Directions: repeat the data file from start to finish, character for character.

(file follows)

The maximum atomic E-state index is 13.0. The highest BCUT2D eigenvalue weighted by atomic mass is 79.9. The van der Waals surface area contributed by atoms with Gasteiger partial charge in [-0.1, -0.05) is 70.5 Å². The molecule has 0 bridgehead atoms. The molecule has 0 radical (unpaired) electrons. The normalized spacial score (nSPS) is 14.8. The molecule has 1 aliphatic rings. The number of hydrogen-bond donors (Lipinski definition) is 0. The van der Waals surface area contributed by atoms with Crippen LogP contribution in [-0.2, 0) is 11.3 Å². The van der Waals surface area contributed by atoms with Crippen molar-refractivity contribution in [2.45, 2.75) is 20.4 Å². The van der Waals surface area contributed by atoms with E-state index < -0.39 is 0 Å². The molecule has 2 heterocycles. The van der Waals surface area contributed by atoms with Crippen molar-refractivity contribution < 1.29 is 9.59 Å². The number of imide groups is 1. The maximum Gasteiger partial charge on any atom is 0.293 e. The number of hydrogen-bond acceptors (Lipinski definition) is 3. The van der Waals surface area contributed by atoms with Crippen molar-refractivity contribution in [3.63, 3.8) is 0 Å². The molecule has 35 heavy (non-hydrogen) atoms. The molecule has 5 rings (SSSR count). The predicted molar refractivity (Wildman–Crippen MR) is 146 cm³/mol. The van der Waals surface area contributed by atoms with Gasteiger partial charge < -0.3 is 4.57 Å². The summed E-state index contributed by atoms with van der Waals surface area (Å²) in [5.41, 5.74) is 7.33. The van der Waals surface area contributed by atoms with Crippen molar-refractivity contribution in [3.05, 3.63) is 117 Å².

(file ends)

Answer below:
The maximum atomic E-state index is 13.0. The highest BCUT2D eigenvalue weighted by atomic mass is 79.9. The van der Waals surface area contributed by atoms with Gasteiger partial charge in [-0.1, -0.05) is 70.5 Å². The molecule has 0 bridgehead atoms. The molecule has 0 radical (unpaired) electrons. The normalized spacial score (nSPS) is 14.8. The molecule has 1 aliphatic rings. The number of hydrogen-bond donors (Lipinski definition) is 0. The van der Waals surface area contributed by atoms with Crippen LogP contribution in [-0.2, 0) is 11.3 Å². The van der Waals surface area contributed by atoms with Crippen molar-refractivity contribution in [2.45, 2.75) is 20.4 Å². The van der Waals surface area contributed by atoms with E-state index < -0.39 is 0 Å². The molecule has 2 heterocycles. The van der Waals surface area contributed by atoms with Crippen molar-refractivity contribution < 1.29 is 9.59 Å². The number of imide groups is 1. The maximum Gasteiger partial charge on any atom is 0.293 e. The number of hydrogen-bond acceptors (Lipinski definition) is 3. The van der Waals surface area contributed by atoms with Crippen molar-refractivity contribution in [3.63, 3.8) is 0 Å². The molecule has 35 heavy (non-hydrogen) atoms. The molecule has 5 rings (SSSR count). The predicted molar refractivity (Wildman–Crippen MR) is 146 cm³/mol. The van der Waals surface area contributed by atoms with Gasteiger partial charge < -0.3 is 4.57 Å². The summed E-state index contributed by atoms with van der Waals surface area (Å²) in [5.41, 5.74) is 7.33. The van der Waals surface area contributed by atoms with Crippen molar-refractivity contribution in [3.05, 3.63) is 117 Å².